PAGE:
Fultz said while his shoulder soreness is “on and on,” he is not using it as an excuse nor did it hold him back from shooting threes.

• Both Fultz and Simmons attacked the rim instead of taking jumpers. Simmons (6 for 12 from the field, 3 for 10 from the line) scored all of his field goals at the basket, as displayed on the shot chart. Fultz (5 for 11 from the field) knocked down a shot just outside the paint. 

Brown is encouraging both players to drive to the basket.

“I like them attacking people and putting pressure on the defense, and hopefully getting to the line and maybe shooting a little bit better than we did tonight,” Brown said.

It remains to be seen how long that shot selection continues during the season. Players like JJ Redick could benefit from their kick-outs, but the team will also need its backcourt duo to mix up the offense and take outside shots before it becomes repetitious and opponents can game plan for that attack. 

• Jahlil Okafor got the start at center. He’s made the most of his opportunities so far in preseason. Okafor grabbed five rebounds (and six each the previous two games) after averaging 4.8 last season and hit 3 of 4 from the field for six points.

“I’m just trying to find my rhythm,” Okafor said.

• Dario Saric made his preseason debut after sitting out the first two games. He had been playing and practicing internationally up until a week before training camp and the Sixers wanted him to rest ahead of the regular season. He got the chance to shake off rust by playing 20 minutes (nine points, seven rebounds). Saric, who was disappointed to miss the 82-game mark last season, said this rest was beneficial for him. 

• Richaun Holmes does not expect to require surgery on his fractured left wrist. He described the fracture as “small” and believes it will heal on its own. Holmes is aiming to return sooner than the three-week re-evaluation mark. He fell on his wrist during a foul in Friday’s loss to the Celtics. 

Sixers test Ben Simmons' defensive versatility in loss to Celtics

Sixers test Ben Simmons' defensive versatility in loss to Celtics


Ben Simmons is not letting himself off the hook for his mistakes. 

After assessing his performance in the preseason opener a seven out of 10, he cracked down on his errors in the Sixers’ 110-102 loss to the Celtics on Friday (see observations).

“Tonight, six or five,” Simmons graded himself. “Too many turnovers, obviously, too many offensive fouls on (Aron) Baynes.”

Simmons committed a game-high five turnovers, compared to just one against the Grizzlies. He accounted for over 20 percent of the team’s total 24 giveaways. Simmons’ early foul trouble (four total) factored into that. He was whistled for two offensive fouls against Baynes while trying to score on the big man at the basket.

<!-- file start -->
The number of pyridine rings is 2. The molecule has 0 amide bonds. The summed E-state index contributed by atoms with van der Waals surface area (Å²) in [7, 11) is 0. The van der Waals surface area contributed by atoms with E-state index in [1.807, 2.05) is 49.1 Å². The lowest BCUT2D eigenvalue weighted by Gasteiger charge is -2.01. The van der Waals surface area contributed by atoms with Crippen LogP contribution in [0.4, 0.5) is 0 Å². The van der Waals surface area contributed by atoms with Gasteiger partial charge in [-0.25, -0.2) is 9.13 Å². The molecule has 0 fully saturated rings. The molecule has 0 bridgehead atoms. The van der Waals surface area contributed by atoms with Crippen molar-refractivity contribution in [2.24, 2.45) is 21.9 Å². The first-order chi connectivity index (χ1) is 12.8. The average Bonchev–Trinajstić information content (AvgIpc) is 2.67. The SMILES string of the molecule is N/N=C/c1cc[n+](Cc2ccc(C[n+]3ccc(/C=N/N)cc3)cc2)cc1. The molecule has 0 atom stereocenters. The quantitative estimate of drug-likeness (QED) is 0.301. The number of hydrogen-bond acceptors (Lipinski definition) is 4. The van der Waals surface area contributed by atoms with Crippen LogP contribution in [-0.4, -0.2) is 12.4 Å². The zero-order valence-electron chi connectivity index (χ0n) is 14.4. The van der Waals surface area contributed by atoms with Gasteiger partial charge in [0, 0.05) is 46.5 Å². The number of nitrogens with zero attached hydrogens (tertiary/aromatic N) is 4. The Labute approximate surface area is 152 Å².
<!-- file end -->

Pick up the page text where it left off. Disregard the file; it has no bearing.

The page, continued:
“We’ve got to continue to grow the jump stop, avoiding the collision and coming into a maybe more controlled environment,” Brett Brown said. 

Simmons scored eight points in 23 minutes (see highlights). He shot 3 for 8 from the field and struggled at the line (2 for 6). Brown is encouraging Simmons to shoot more jumpers throughout the preseason.

The Sixers are learning something new about Simmons each game. On Friday, they studied how he matches up defending smaller players. Simmons started the game on power forward Jayson Tatum. He switched to small forward Gordon Hayward, shooting guard Jaylen Brown and was later tasked with standout point guard Kyrie Irving. 

There was a seven-inch height differential between Irving and Simmons, not to mention six years of experience, four All-Star appearances and an NBA championship. 

“It was good to be matched up against a great point guard like him and get a feel for that,” Simmons said. 

Irving noticed areas of improvement for Simmons in that matchup. The 2011 No. 1 pick also saw potential in his 2016 counterpart. 

“It’s going to be an adjustment [for Simmons],” Irving said. “Understanding that when he’s at the point guard role and he’s there, he’s going to be going against some dynamic players, including myself. 

“He did an incredible job of running the team tonight. He’s a great young player. He’s going to continue to get better. Coach Brown’s putting the ball in his hands, so when you have the ball in your hands, you’re able to make some decisions. But on the defensive end, it’s our job to take advantage of that.” 

Simmons could get another look at these same matchups in a matter of a few days. The Sixers play the Celtics again on Monday in Boston.